SelFRIDAS, Suzanna Bobadilla

The Feministing Five: San Francisco’s Frida Selfie Party

For this week’s Feministing Five, we headed to San Francisco’s Mission District for the annual Fiestas Fridas #SelFRIDA Challenge. A 21st century commemoration to Frida Kahlo and her incredible self-portraits, folks from across the Bay Area dressed up like Frida and took some great selfies. Frida photos await!

Currently in its third year, Fiestas Fridas celebrates Frida Kahlo’s life, artwork, and connection to the San Francisco Bay Area. Founder Erika Guzmán takes special pride in Frida’s fondness for her city. “Frida had many art successes here in San Francisco, as well as many lovers and her favorite doctor,” Erika told us. “San Francisco was one of the few places where they accepted her as she was.”

When we arrived at Alley Cat Books on Sunday evening, we found over 35 Fridas dressed up in varying regalia to take group selfies on the Mission’s Calle 24. Tagged #SelFRIDA, the photos referenced the power behind Frida’s self portrait works and the significance of the selfie in modern feminism. It was a beautiful and delightful event, as the Fridas smiled together for photos while onlookers cheered, “¡Viva Frida!” If you’re in the Bay, stop by Casa Bonampak tonight for “FRI-DiA de los Muertos.”

Below, you’ll see some of the great folks we met at #SelFRIDA and, yes, a selfie from yours truly.

Meda Delgado



“I wanted to celebrate Frida. Last week was her birthday and July 13th is the 61st anniversary of her death. I love her, she inspires me to be creative.

Every time I look at her presence I feel inspired to make art. When I feel down, I look her and remember the challenges that she faced as she created her art. I am reminded that things are going to be fine and to enjoy life.”






Flor de Azalea

Flor de Azalea


“I thought it was beautiful to pay homage to such a strong, powerful woman. It was especially powerful to see other Frida’s celebrating here today.

Frida means eccentricity, freedom, counter-culture.”









“I dressed as her once before and it was a lot of fun. Also, she’s an artist and I’m a musician so I feel a special connection.

Frida is such a powerful force to admire, especially as I am also a Latina. She overcame her hospitalization through her art work and still made a name for herself in spite of her husband’s success.”










“I’ve learned a lot about Frida this year and she has taught me how to empower yourself. No matter what happened to her, she saw the light in things.

Frida means empowerment and self-worth.”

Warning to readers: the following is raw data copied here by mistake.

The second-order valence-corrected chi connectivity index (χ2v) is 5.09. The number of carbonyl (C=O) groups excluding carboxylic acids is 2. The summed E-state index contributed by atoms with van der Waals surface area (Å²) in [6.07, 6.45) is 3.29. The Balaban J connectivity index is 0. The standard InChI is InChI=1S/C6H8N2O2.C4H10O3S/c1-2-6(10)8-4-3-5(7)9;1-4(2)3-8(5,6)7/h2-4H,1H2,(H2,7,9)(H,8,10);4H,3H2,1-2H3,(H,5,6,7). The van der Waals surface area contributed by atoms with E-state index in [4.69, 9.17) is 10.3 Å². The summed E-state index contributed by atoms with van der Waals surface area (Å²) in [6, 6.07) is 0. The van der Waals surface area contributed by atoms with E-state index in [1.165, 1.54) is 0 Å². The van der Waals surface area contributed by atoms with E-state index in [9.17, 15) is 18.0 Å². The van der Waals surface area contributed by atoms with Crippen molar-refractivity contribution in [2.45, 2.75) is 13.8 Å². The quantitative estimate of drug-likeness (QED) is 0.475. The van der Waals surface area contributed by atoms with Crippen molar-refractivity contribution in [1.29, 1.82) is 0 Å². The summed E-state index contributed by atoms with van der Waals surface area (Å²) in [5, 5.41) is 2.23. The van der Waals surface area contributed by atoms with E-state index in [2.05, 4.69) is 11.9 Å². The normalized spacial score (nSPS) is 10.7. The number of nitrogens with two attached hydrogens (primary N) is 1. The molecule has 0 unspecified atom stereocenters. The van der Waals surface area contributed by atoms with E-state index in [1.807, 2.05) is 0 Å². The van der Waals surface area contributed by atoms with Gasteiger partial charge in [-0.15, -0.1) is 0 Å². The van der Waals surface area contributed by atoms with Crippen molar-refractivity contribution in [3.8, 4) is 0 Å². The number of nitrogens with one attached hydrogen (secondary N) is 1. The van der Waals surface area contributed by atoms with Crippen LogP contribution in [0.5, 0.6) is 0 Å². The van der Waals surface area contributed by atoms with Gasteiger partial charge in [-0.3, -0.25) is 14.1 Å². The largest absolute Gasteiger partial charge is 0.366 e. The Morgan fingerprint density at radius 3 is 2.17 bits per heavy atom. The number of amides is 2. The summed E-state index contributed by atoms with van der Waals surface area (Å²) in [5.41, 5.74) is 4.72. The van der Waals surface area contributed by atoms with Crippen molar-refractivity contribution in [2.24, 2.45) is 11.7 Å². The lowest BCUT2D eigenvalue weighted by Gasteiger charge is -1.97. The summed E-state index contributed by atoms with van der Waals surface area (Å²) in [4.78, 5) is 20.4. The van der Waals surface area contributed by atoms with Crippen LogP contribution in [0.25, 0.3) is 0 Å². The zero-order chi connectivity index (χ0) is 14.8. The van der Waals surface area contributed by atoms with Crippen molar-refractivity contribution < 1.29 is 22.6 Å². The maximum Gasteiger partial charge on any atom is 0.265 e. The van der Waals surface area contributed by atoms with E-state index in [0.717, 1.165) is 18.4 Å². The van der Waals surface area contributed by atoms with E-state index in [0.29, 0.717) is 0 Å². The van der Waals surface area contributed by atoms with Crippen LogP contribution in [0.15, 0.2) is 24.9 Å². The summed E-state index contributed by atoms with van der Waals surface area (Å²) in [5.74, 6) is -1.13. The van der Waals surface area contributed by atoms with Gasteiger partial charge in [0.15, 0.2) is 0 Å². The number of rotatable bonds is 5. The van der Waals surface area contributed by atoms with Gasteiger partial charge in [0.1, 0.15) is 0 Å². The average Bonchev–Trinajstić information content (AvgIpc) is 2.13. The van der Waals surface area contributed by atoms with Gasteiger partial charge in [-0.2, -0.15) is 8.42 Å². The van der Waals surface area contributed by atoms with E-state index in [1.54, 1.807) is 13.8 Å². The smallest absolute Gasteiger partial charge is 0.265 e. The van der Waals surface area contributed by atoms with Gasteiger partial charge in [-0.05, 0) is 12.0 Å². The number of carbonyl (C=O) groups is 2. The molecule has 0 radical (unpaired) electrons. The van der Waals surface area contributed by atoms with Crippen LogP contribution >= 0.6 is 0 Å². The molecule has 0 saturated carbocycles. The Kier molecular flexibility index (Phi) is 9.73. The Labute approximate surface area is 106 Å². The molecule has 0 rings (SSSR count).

“I love her work and the meaning behind her work. Like Frida, I am also in a great deal of physical chronic pain and I see myself as her from years back. Frida wasn’t an “artist-artist,” she created art just to do it and express herself.

To me, Frida means passion.”







“I decided to celebrate Frida’s life by combining an everyday look for me (a simple red t-shirt) with my favorite Mexican embroidered skirts – tangible reminder of Mexico’s color, culture, and love. Although we normally think of Frida in her intricate gowns and head pieces, she could also wear jeans and a plain shirt. Remembering that Frida had a more “casual” side somehow soothes me.

Frida was my first example of a famous Mexican feminist. She was rebellious, daring, and stubborn — attributes that don’t exactly make up what a traditional ‘good Mexican daughter’ should be. For many years, my family would use Frida’s legacy as a mutual reference point to my burgeoning feminist politics and values. Sometimes, it would be in a positive way; sometimes, well, not so much. Now, it really means a lot when I see my family actively engage and support my interest in Frida and her artwork because it’s their way of showing their appreciation for my feminist work.

To me, celebrating Frida means celebrating how my Mexican family and heritage specifically influences my feminism. Bright colors, thick eyebrows, and all.”

(Special shout-out to Mary and Maureen who kindly lent me the hair flowers!)

San Francisco, CA

Suzanna Bobadilla is a writer, activist, and digital strategist. According to legend, she first publicly proclaimed that she was a feminist at the age of nine in her basketball teammate's mini-van. Things have obviously since escalated. After graduating from Harvard in 2013, she became a founding member of Know Your IX's ED ACT NOW. She is curious about the ways feminists continue to use technology to create social change and now lives in San Francisco. She believes that she has the sweetest gig around – asking bad-ass feminists thoughtful questions for the publication that has taught her so much. Her views, bad jokes and all, are her own. For those wondering, if she was stranded on a desert island and had to bring one food, one drink, and one feminist, she would bring chicken mole, a margarita, and her momma.

Suzanna Bobadilla is a writer, activist, and digital strategist.

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